Posted by Sadie from ? (18.104.22.168) on Thursday, July 31, 2003 at 2:28PM :
Report, World Bank
25 July 2003
Academics, technical experts, UN and World Bank officials gathered in Lebanon for a two-day conference earlier this month to discuss the future of Iraq and share some of the latest research findings on the reconstruction work facing the country.
Organized jointly by the United Nations Economic and Social Commission for Western Asia (UNESCWA), the World Bank, the United Nations Development Program (UNDP) and the Lebanese Center for Policy Studies, the "Iraq and the Region After the War: Issues of Economic and Social Reconstruction" conference sought to explore the medium and long-term framework for the nascent reconstruction and development efforts currently taking place.
"What I find refreshing about the agenda of this workshop is that it attempts to step back from the discussions on who does what today on the ground and instead tackles the medium to long-term agenda for the development of Iraq," said Omar Razzaz, the World Bank's Country Manager for Lebanon, in his opening remarks at the conference.
"It raises the right set of questions, and attempts to develop a framework with which to assess the efficacy of what is taking place on the ground."
The agenda covered issues ranging from the political, economic, financial and social impact of the war, to previous experiences with reconstruction — both in Iraq and elsewhere - and the major issues lying ahead for the development process. More than a dozen research papers were presented on the topics discussed, several of which had been drafted by Iraqi academics.
"In our view, the important question for this meeting is how to frame the development agenda for Iraq given its history and rich base in oil, water and human capital," said Razzaz.
"In other words, how can Iraq ensure that its medium to long term development contributes to a diversified economy, provides a broad distribution of its benefits, and avoids the typical incentives for a bloated public sector, excessive consumption at the expense of future generations, and a "rentier based" system of governance."
The issues of the future of the oil sector, the state enterprises, and a new social contract between the state and society dominated the discussions.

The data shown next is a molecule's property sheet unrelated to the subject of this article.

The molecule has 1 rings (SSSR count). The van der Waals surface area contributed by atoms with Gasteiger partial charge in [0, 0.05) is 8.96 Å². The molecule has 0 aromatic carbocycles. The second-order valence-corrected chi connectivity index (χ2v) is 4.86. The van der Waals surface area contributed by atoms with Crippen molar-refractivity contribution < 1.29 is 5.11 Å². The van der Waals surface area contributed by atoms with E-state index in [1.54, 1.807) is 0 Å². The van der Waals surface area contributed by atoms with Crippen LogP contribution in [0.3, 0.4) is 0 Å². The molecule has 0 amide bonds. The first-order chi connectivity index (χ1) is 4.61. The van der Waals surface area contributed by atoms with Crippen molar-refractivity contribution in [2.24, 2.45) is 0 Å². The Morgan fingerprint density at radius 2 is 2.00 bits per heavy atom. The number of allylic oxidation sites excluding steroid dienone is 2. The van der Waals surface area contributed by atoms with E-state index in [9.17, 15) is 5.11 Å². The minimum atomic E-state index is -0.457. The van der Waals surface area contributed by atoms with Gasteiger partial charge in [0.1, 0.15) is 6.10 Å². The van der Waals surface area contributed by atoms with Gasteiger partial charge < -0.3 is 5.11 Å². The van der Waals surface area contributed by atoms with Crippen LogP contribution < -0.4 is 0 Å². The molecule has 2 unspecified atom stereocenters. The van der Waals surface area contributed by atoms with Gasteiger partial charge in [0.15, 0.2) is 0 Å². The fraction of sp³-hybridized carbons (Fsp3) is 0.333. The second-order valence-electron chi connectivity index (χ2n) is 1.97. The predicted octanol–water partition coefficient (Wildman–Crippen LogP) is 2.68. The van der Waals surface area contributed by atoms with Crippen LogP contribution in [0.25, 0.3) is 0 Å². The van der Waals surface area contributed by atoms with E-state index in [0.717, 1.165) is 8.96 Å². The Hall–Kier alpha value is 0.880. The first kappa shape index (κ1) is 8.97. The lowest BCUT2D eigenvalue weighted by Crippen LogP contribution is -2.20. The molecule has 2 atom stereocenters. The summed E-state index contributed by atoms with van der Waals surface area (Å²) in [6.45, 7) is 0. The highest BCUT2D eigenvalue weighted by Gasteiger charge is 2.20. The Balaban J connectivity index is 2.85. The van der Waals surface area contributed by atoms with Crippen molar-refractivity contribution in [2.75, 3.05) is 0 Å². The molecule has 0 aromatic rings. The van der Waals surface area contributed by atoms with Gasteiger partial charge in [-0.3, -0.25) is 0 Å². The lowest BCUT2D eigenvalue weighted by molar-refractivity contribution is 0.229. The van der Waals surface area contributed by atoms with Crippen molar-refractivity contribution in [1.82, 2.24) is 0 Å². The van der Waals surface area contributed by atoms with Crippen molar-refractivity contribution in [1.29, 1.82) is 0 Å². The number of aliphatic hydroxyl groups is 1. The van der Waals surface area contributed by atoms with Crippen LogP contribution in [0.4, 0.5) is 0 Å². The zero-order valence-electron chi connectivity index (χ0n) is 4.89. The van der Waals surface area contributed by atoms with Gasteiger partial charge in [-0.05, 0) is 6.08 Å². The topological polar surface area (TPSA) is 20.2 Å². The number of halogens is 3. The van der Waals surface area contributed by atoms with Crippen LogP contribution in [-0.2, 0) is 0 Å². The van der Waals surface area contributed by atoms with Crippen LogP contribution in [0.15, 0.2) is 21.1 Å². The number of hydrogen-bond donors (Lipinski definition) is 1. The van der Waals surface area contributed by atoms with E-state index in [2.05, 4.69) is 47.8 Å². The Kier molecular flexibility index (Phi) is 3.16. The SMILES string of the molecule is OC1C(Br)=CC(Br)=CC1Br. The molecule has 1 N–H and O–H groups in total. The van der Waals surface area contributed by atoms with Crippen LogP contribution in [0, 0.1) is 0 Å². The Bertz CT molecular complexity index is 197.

The transition process for the public enterprises was high on the agenda, with discussions evolving around how to avoid private monopolies replacing public monopolies and preventing a "private Mafia" from capturing assets at a low price. A number of speakers expressed their concerns regarding the oil sector, debating the pros and cons of maintaining the sector in the hands of the state versus privatizing it. The Norwegian and Canadian models of creating oil funds for current and future generations were discussed with great interest.
With regards to the cost of reconstruction, some speakers feared a scenario consisting of inflated prices, with contracts for reconstruction being highly lucrative, due to the possibility of paying them with Iraqi oil. Several people maintained that international institutions should play a role in ensuring that costs are contained.
There was consensus among the speakers that the collapse has not been of the government only, but of the state, and to some extent society. Calls were again made for international institutions to play a role in fostering a civil society, that would go beyond the realm of tribes and religious groups.
Participants of the workshop found the event to be productive. "The conference was extremely interesting," said Razzaz. "We are hoping to follow-up with a series of specialized workshops on some of the topics that came up. The collaboration between well known Iraqi technical experts, the UN and the World Bank can provide a highly valuable and influential contribution to the debate on the development of Iraq."
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